Fireplaces and wood stoves simply are not as common as they were only a few decades ago. Because of modern building codes, most that get damaged by earthquakes get removed or replaced by pellet stoves. The orchards that once provided so much inexpensive firewood while they were being cleared for urban development are now gone. The wood yards in the relatively arboraceous outskirts of town are farther away. Many municipalities have established ordinances to limit smoke, although this is not a problem if well seasoned wood gets burned properly, and only means that fireplaces can not be used on ‘spare the air’ days.
Firewood can be purchased from tree services that need to dispose of wood anyway. Because it is only a byproduct of tree work, it will likely need to be stored and seasoned the year before it is needed, just like orchard wood. (Firewood from wood yards gets seasoned before it gets sold.) Some types of wood that are often mixed in leave a bit more residue in chimneys, necessitating more frequent chimney sweeping. Realistically though, chimneys should be cleaned regularly anyway.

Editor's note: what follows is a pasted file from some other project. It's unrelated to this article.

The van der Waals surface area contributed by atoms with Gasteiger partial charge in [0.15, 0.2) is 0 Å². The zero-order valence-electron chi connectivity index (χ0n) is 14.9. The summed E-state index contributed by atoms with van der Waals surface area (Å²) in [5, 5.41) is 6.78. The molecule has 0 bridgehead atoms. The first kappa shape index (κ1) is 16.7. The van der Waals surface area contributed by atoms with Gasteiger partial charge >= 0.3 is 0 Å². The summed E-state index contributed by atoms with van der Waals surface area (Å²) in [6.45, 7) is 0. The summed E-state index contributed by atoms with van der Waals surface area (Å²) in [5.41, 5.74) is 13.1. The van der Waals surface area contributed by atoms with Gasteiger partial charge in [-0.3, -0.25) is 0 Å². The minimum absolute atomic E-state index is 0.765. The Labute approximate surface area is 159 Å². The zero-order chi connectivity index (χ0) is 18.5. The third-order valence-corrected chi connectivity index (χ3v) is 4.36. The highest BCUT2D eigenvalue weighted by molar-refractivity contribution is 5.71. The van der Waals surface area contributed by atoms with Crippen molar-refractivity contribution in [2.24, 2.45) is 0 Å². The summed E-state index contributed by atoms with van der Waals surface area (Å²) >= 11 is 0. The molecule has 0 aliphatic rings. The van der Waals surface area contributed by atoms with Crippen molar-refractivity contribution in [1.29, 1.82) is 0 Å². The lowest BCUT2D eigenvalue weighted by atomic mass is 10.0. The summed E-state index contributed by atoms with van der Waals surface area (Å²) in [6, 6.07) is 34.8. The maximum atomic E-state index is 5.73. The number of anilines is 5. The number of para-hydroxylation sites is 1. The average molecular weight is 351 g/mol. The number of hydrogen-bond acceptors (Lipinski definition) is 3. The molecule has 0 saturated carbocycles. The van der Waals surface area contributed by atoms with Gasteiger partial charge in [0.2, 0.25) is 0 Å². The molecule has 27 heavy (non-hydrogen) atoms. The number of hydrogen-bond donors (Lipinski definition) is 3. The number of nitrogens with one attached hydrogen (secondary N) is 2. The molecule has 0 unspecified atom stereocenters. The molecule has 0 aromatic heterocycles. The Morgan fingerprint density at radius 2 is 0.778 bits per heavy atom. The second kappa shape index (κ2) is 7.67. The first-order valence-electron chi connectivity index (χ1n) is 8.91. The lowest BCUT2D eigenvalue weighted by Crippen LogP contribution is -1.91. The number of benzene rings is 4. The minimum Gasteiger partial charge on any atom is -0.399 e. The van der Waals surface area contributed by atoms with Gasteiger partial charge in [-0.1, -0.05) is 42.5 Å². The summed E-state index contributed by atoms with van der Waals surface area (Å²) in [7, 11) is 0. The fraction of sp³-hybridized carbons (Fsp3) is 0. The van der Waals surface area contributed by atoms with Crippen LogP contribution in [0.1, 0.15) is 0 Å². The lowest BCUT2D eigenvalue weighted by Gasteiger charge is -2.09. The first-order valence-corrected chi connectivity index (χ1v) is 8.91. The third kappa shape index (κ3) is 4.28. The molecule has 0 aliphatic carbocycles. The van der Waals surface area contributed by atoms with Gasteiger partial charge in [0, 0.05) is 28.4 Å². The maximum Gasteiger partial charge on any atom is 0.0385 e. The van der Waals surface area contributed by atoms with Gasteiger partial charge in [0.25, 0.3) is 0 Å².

Because firewood is perishable, it should be obtained annually, in quantities that will be used in a single winter. It can rot if stored outside too long. If stored in a shed or garage too long, it can get infested with rodents. Besides, too much firewood occupies quite a bit of space.
Synthetic logs (made from compressed wood byproducts and fuel) are an effective, clean and efficient alternative to real wood that do not need to be seasoned. Each log burns about as long as several real logs, and produces about as much heat, so only a few go a long way. They are always available from supermarkets, and can be brought home with the groceries. Pellet stoves that consume fuel pellets that look like stove food are even more efficient. However, there is no substitute for a fire with real wood in a real fireplace or wood stove.